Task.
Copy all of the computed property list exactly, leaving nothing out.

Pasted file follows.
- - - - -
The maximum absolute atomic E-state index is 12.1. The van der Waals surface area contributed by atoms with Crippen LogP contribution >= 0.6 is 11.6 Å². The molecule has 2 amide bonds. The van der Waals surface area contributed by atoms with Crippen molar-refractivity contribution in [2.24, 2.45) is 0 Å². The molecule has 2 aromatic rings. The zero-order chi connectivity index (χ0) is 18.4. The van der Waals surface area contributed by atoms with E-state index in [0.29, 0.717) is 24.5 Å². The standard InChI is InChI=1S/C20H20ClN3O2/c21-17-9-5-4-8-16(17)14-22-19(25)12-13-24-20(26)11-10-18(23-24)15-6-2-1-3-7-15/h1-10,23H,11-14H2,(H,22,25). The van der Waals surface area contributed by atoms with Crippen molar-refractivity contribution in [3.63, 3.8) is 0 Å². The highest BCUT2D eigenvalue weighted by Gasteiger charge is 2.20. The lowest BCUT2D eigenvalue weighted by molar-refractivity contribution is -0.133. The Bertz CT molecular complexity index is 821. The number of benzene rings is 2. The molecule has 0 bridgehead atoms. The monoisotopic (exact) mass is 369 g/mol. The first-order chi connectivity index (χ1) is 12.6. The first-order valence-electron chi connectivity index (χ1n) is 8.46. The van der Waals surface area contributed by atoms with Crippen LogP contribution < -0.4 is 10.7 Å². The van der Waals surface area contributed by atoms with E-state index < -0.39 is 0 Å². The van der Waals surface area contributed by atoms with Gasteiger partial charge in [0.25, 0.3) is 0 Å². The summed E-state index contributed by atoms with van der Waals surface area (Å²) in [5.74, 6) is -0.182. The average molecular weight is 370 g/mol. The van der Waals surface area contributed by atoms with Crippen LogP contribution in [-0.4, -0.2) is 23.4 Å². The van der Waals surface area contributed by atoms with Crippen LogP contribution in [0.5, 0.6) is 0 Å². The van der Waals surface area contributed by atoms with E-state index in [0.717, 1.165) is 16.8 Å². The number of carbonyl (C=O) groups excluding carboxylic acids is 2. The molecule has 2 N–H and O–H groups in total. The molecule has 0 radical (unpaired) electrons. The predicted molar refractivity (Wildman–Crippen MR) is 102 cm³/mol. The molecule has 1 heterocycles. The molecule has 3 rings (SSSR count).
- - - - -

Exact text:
The maximum absolute atomic E-state index is 12.1. The van der Waals surface area contributed by atoms with Crippen LogP contribution >= 0.6 is 11.6 Å². The molecule has 2 amide bonds. The van der Waals surface area contributed by atoms with Crippen molar-refractivity contribution in [2.24, 2.45) is 0 Å². The molecule has 2 aromatic rings. The zero-order chi connectivity index (χ0) is 18.4. The van der Waals surface area contributed by atoms with E-state index in [0.29, 0.717) is 24.5 Å². The standard InChI is InChI=1S/C20H20ClN3O2/c21-17-9-5-4-8-16(17)14-22-19(25)12-13-24-20(26)11-10-18(23-24)15-6-2-1-3-7-15/h1-10,23H,11-14H2,(H,22,25). The van der Waals surface area contributed by atoms with Crippen molar-refractivity contribution in [3.63, 3.8) is 0 Å². The highest BCUT2D eigenvalue weighted by Gasteiger charge is 2.20. The lowest BCUT2D eigenvalue weighted by molar-refractivity contribution is -0.133. The Bertz CT molecular complexity index is 821. The number of benzene rings is 2. The molecule has 0 bridgehead atoms. The monoisotopic (exact) mass is 369 g/mol. The first-order chi connectivity index (χ1) is 12.6. The first-order valence-electron chi connectivity index (χ1n) is 8.46. The van der Waals surface area contributed by atoms with Crippen LogP contribution < -0.4 is 10.7 Å². The van der Waals surface area contributed by atoms with E-state index < -0.39 is 0 Å². The van der Waals surface area contributed by atoms with Gasteiger partial charge in [0.25, 0.3) is 0 Å². The summed E-state index contributed by atoms with van der Waals surface area (Å²) in [5.74, 6) is -0.182. The average molecular weight is 370 g/mol. The van der Waals surface area contributed by atoms with Crippen LogP contribution in [-0.4, -0.2) is 23.4 Å². The van der Waals surface area contributed by atoms with Crippen LogP contribution in [0.5, 0.6) is 0 Å². The van der Waals surface area contributed by atoms with E-state index in [0.717, 1.165) is 16.8 Å². The number of carbonyl (C=O) groups excluding carboxylic acids is 2. The molecule has 2 N–H and O–H groups in total. The molecule has 0 radical (unpaired) electrons. The predicted molar refractivity (Wildman–Crippen MR) is 102 cm³/mol. The molecule has 1 heterocycles. The molecule has 3 rings (SSSR count).